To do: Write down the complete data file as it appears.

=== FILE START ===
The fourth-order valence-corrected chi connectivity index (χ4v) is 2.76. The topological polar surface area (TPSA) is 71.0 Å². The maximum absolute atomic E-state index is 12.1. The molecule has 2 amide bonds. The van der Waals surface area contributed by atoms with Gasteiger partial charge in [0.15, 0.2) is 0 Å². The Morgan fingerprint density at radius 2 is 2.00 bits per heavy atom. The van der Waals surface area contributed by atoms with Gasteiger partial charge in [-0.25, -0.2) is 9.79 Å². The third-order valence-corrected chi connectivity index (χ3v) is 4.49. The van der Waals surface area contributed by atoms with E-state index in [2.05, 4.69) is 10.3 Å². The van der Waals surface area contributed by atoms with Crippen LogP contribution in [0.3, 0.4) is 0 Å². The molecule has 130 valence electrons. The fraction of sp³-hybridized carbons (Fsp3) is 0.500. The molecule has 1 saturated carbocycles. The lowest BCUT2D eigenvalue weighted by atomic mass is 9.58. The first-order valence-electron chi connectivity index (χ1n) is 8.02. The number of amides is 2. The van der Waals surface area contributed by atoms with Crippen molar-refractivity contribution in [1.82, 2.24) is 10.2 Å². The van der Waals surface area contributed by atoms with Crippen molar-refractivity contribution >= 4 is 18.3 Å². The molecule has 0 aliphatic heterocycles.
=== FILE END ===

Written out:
The fourth-order valence-corrected chi connectivity index (χ4v) is 2.76. The topological polar surface area (TPSA) is 71.0 Å². The maximum absolute atomic E-state index is 12.1. The molecule has 2 amide bonds. The van der Waals surface area contributed by atoms with Gasteiger partial charge in [0.15, 0.2) is 0 Å². The Morgan fingerprint density at radius 2 is 2.00 bits per heavy atom. The van der Waals surface area contributed by atoms with Gasteiger partial charge in [-0.25, -0.2) is 9.79 Å². The third-order valence-corrected chi connectivity index (χ3v) is 4.49. The van der Waals surface area contributed by atoms with E-state index in [2.05, 4.69) is 10.3 Å². The van der Waals surface area contributed by atoms with Crippen LogP contribution in [0.3, 0.4) is 0 Å². The molecule has 130 valence electrons. The fraction of sp³-hybridized carbons (Fsp3) is 0.500. The molecule has 1 saturated carbocycles. The lowest BCUT2D eigenvalue weighted by atomic mass is 9.58. The first-order valence-electron chi connectivity index (χ1n) is 8.02. The number of amides is 2. The van der Waals surface area contributed by atoms with Crippen molar-refractivity contribution in [1.82, 2.24) is 10.2 Å². The van der Waals surface area contributed by atoms with Crippen molar-refractivity contribution >= 4 is 18.3 Å². The molecule has 0 aliphatic heterocycles.